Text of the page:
EU holds Ukraine crisis talks amid calls for sanctions

Catherine Ashton summons EU foreign ministers for emergency talks on Ukraine on Thursday

PUBLISHED : Wednesday, 19 February, 2014, 8:02pm
UPDATED : Wednesday, 19 February, 2014, 8:02pm

EU foreign policy chief Catherine Ashton has summoned the bloc’s foreign ministers for emergency talks on Ukraine on Thursday amid strident calls across Europe for sanctions against Kiev.

All possible options will be explored, including restrictive measures against those responsible for repression and human rights violations
Catherine Ashton

As European Union leaders voiced outrage over the escalating violence in Ukraine, Ashton said in a statement on Wednesday that the 28-nation bloc finally would consider sanctions against those deemed responsible.

“All possible options will be explored, including restrictive measures against those responsible for repression and human rights violations,” she said in a statement.

Until the bloody upsurge in violence in Kiev on Tuesday that left at least 25 people dead, EU nations had resisted US calls for reprisal measures, preferring to keep channels of communication open with embattled President Viktor Yanukovych.

But as leaders in Europe said Yanukovych had “blood on his hands” three, Ashton convened an extraordinary meeting of EU foreign ministers at 2pm on Thursday.

The EU’s political and security committee went into closed door talks in Brussels at 10am GMT on Wednesday to thrash out a consensus on action on Ukraine ahead of the ministers’ get-together.

French President Francois Hollande has called for the European to impose targeted sanctions by Thursday, his office said.

European Commission president Jose Manuel Barroso said he was watching the latest events unfold with “shock and utter dismay”.

“There are no circumstances that can legitimise or justify such scenes,” he said. “It is the political leadership of the country that has a responsibility to ensure the necessary protection of fundamental rights and freedoms.”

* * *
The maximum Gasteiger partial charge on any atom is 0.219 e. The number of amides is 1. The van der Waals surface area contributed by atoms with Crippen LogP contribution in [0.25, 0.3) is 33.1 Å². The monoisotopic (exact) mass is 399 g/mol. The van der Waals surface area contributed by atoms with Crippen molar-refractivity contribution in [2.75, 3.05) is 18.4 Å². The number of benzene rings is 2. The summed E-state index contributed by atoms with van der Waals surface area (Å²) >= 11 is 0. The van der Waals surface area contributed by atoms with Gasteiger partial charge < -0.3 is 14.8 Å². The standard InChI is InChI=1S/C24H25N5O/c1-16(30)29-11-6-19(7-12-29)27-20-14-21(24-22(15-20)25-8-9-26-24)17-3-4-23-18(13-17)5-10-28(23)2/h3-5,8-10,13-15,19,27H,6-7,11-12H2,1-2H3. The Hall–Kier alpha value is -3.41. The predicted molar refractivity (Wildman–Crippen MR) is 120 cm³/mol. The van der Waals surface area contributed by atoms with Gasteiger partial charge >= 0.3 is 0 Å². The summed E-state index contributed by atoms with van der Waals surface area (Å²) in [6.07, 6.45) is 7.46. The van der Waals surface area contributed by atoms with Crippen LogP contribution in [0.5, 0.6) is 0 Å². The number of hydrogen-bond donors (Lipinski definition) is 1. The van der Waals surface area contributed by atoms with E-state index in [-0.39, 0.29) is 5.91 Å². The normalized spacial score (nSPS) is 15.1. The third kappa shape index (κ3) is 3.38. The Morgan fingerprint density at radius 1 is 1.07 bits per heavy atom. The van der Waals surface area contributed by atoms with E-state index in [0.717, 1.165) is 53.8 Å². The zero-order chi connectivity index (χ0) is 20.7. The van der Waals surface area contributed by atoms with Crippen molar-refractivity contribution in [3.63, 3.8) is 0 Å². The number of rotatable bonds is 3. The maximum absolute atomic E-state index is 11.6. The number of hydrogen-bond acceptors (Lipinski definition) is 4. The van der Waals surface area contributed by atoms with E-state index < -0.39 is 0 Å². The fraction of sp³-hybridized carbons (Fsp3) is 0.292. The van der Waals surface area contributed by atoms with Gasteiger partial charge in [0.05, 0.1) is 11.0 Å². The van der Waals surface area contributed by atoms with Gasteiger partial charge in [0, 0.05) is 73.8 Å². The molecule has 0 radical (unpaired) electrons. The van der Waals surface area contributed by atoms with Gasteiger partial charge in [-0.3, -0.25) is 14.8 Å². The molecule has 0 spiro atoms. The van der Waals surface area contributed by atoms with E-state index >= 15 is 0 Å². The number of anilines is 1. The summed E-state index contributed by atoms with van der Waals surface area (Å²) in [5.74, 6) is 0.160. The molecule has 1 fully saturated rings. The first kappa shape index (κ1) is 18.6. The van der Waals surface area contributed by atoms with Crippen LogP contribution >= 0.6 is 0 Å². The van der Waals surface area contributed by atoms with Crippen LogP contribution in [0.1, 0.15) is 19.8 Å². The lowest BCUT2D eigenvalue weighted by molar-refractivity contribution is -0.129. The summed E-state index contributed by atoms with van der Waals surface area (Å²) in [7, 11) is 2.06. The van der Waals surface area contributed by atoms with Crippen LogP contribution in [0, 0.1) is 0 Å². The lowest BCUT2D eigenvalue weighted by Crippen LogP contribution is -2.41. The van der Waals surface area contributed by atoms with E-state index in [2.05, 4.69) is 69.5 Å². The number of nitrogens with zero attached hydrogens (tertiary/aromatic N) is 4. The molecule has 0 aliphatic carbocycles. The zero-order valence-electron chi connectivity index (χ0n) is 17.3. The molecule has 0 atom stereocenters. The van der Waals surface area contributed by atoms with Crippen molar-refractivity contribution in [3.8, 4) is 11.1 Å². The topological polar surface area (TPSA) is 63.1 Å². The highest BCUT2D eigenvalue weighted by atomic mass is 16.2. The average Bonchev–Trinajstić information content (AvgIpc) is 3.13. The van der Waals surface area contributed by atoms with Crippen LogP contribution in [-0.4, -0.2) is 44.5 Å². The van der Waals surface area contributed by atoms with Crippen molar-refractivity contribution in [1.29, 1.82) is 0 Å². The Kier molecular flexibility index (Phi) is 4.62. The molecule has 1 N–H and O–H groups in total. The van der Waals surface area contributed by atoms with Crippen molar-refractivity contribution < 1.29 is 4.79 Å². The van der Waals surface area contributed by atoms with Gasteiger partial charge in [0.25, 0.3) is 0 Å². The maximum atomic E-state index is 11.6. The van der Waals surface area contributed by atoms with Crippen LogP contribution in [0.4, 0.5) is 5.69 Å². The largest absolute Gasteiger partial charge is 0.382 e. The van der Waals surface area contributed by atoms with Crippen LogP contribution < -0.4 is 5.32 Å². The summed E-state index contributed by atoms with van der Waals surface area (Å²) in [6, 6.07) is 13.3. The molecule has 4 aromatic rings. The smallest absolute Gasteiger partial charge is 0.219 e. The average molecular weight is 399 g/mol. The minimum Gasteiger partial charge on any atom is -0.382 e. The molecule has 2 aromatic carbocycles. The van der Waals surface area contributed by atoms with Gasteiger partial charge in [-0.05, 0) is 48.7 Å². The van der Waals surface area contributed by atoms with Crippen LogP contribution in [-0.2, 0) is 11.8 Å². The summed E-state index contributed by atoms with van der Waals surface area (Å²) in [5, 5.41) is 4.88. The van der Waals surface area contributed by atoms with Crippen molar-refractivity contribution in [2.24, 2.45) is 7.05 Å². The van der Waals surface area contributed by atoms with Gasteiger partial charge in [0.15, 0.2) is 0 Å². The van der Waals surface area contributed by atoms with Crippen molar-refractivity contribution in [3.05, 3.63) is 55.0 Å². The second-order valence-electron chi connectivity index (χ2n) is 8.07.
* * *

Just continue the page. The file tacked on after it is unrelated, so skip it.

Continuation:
While the EU had worked hard to facilitate dialogue between the authorities and protesters, and continued to see political reform as the sole way out of the crisis, it now expected “targeted measures against those responsible for violence ... as a matter of urgency,” he said.

The EU had been divided in the last weeks over calls for sanctions, such as asset freezes or visa bans, with some countries fearing the political risks, said Belgian Foreign Minister Didier Reynders.

“There is no unanimity on sanctions, with several of Ukraine’s neighbours fearful that this would risk pushing the regime to even tougher action against the opposition.”

In Poland, however, Prime Minister Donald Tusk said he would call on other EU leaders to agree “sanctions that would strongly affect the authors of the Ukrainian drama, personal and financial sanctions.

“Now is the time,” Tusk said in an address to parliament. “The victims need it.”

Germany blamed Yanukovych’s refusal to enter serious dialogue for the escalation of violence in the three-month-old standoff.

“Everyone must know that violence is no solution and only makes everything much worse. Ukraine has paid dearly for the delaying tactics of President Yanukovych,” said Foreign Minister Frank-Walter Steinmeier.

“His refusal to hold serious talks about a peaceful conflict resolution and constitutional reform is a big mistake.”



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